This would have been no good to the unsuccessful bidders as by that time they would be precluded from seeking an injunction to stop the contract being concluded.
On July 20 Rapiscan sent a letter to HMRC asking for information about the award and that the standstill period be extended until the information was given.
A day later HMRC refused the extension but provided some further details about the criteria used to assess the bids.
Rapiscan considered this to be unsatisfactory and made an application for an interim injunction to prevent the contract award being concluded.
That injunction was granted on July 27, thereby demonstrating the speed with which outcomes can be achieved.
Moreover, as this case was under the much less rigorous information provision sections of the old regulations, it augurs well for the use that might be made of the more extensive provisions in the 2006 regs.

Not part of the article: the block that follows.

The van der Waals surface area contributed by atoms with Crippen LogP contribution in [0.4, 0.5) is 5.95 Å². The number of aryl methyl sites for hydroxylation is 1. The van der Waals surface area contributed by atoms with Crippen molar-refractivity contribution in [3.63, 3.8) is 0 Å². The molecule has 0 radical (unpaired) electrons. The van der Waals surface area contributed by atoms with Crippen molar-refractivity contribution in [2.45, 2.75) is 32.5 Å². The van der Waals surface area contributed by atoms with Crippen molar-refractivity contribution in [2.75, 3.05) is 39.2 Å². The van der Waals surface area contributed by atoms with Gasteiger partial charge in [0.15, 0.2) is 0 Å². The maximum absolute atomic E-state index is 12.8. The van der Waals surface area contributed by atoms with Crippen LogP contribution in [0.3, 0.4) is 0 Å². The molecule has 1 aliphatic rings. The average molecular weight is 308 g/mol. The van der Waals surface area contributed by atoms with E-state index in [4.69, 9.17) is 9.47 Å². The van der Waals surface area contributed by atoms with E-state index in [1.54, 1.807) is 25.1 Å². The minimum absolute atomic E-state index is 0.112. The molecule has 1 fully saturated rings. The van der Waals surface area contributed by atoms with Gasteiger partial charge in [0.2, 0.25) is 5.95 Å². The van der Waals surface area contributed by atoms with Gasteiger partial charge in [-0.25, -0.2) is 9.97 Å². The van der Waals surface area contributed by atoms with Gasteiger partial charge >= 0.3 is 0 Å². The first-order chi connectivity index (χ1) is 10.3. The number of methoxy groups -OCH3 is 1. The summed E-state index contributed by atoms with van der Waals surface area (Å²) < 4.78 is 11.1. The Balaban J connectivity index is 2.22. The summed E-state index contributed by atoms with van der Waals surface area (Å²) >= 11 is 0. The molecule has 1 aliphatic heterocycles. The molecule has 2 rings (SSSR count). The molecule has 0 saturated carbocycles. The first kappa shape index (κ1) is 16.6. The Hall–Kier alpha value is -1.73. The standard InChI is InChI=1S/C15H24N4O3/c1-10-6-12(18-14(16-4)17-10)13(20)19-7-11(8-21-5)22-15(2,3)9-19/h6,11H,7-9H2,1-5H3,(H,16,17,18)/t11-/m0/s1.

Regulation 32(4) stipulates that, provided a request is made by midnight on the second working day of the standstill period, then the public authority must supply the information requested at least three working days before the end of the period.
If that is not possible, then the period must be extended to allow the three working days gap.
If the request is made later, then the public authority has 15 days to respond, even if this falls after the standstill ends.
Of course it was the old version of this provision which applied in Rapiscan but nevertheless it is useful authority for later requests as well as emphasising that the automatic extension of the standstill must be adhered to for requests within two working days.